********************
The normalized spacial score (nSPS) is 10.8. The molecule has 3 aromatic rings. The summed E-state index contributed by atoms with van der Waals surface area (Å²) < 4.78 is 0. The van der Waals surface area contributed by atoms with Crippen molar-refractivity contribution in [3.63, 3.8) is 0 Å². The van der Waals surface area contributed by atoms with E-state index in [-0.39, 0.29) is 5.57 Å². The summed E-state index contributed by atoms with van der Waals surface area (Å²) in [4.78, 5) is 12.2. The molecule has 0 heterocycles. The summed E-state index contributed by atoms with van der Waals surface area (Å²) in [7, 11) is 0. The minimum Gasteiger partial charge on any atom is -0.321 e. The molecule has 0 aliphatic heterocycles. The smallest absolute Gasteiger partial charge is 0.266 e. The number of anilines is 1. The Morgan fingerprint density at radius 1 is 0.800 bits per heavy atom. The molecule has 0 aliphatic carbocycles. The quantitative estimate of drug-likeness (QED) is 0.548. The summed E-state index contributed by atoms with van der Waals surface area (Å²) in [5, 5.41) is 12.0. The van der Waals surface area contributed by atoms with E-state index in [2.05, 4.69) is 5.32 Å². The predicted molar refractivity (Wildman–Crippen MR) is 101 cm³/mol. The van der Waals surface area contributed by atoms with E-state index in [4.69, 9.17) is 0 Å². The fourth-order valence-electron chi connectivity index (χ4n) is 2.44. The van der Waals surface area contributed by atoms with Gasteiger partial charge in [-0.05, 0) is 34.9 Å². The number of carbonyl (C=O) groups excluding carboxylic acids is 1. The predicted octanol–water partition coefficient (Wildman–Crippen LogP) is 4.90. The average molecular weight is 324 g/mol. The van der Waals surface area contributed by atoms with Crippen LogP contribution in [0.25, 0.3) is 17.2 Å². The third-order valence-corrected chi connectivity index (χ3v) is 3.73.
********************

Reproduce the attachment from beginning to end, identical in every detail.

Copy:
The normalized spacial score (nSPS) is 10.8. The molecule has 3 aromatic rings. The summed E-state index contributed by atoms with van der Waals surface area (Å²) < 4.78 is 0. The van der Waals surface area contributed by atoms with Crippen molar-refractivity contribution in [3.63, 3.8) is 0 Å². The van der Waals surface area contributed by atoms with E-state index in [-0.39, 0.29) is 5.57 Å². The summed E-state index contributed by atoms with van der Waals surface area (Å²) in [4.78, 5) is 12.2. The molecule has 0 heterocycles. The summed E-state index contributed by atoms with van der Waals surface area (Å²) in [7, 11) is 0. The minimum Gasteiger partial charge on any atom is -0.321 e. The molecule has 0 aliphatic heterocycles. The smallest absolute Gasteiger partial charge is 0.266 e. The number of anilines is 1. The Morgan fingerprint density at radius 1 is 0.800 bits per heavy atom. The molecule has 0 aliphatic carbocycles. The quantitative estimate of drug-likeness (QED) is 0.548. The summed E-state index contributed by atoms with van der Waals surface area (Å²) in [5, 5.41) is 12.0. The van der Waals surface area contributed by atoms with E-state index in [2.05, 4.69) is 5.32 Å². The predicted molar refractivity (Wildman–Crippen MR) is 101 cm³/mol. The van der Waals surface area contributed by atoms with E-state index in [4.69, 9.17) is 0 Å². The fourth-order valence-electron chi connectivity index (χ4n) is 2.44. The van der Waals surface area contributed by atoms with Gasteiger partial charge in [-0.05, 0) is 34.9 Å². The number of carbonyl (C=O) groups excluding carboxylic acids is 1. The predicted octanol–water partition coefficient (Wildman–Crippen LogP) is 4.90. The average molecular weight is 324 g/mol. The van der Waals surface area contributed by atoms with Crippen LogP contribution in [0.25, 0.3) is 17.2 Å². The third-order valence-corrected chi connectivity index (χ3v) is 3.73.